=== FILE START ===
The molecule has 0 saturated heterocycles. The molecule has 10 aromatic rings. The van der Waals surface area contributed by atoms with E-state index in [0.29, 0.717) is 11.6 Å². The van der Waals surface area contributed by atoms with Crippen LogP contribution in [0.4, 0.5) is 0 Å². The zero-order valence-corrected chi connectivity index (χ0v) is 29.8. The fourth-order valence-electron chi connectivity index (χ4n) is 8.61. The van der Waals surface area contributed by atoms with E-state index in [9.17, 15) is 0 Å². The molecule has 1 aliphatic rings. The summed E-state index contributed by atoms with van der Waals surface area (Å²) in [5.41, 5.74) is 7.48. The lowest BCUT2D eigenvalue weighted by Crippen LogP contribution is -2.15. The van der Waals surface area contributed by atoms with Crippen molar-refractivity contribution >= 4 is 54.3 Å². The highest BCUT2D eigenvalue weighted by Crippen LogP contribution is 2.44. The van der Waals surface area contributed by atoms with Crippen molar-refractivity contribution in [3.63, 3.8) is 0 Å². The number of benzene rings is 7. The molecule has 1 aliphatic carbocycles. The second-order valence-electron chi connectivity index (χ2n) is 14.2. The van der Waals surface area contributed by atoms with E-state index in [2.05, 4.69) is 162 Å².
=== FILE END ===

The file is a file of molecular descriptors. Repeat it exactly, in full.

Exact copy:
The molecule has 0 saturated heterocycles. The molecule has 10 aromatic rings. The van der Waals surface area contributed by atoms with E-state index in [0.29, 0.717) is 11.6 Å². The van der Waals surface area contributed by atoms with Crippen LogP contribution in [0.4, 0.5) is 0 Å². The zero-order valence-corrected chi connectivity index (χ0v) is 29.8. The fourth-order valence-electron chi connectivity index (χ4n) is 8.61. The van der Waals surface area contributed by atoms with E-state index in [9.17, 15) is 0 Å². The molecule has 1 aliphatic rings. The summed E-state index contributed by atoms with van der Waals surface area (Å²) in [5.41, 5.74) is 7.48. The lowest BCUT2D eigenvalue weighted by Crippen LogP contribution is -2.15. The van der Waals surface area contributed by atoms with Crippen molar-refractivity contribution >= 4 is 54.3 Å². The highest BCUT2D eigenvalue weighted by Crippen LogP contribution is 2.44. The van der Waals surface area contributed by atoms with Crippen molar-refractivity contribution in [3.63, 3.8) is 0 Å². The number of benzene rings is 7. The molecule has 1 aliphatic carbocycles. The second-order valence-electron chi connectivity index (χ2n) is 14.2. The van der Waals surface area contributed by atoms with E-state index in [2.05, 4.69) is 162 Å².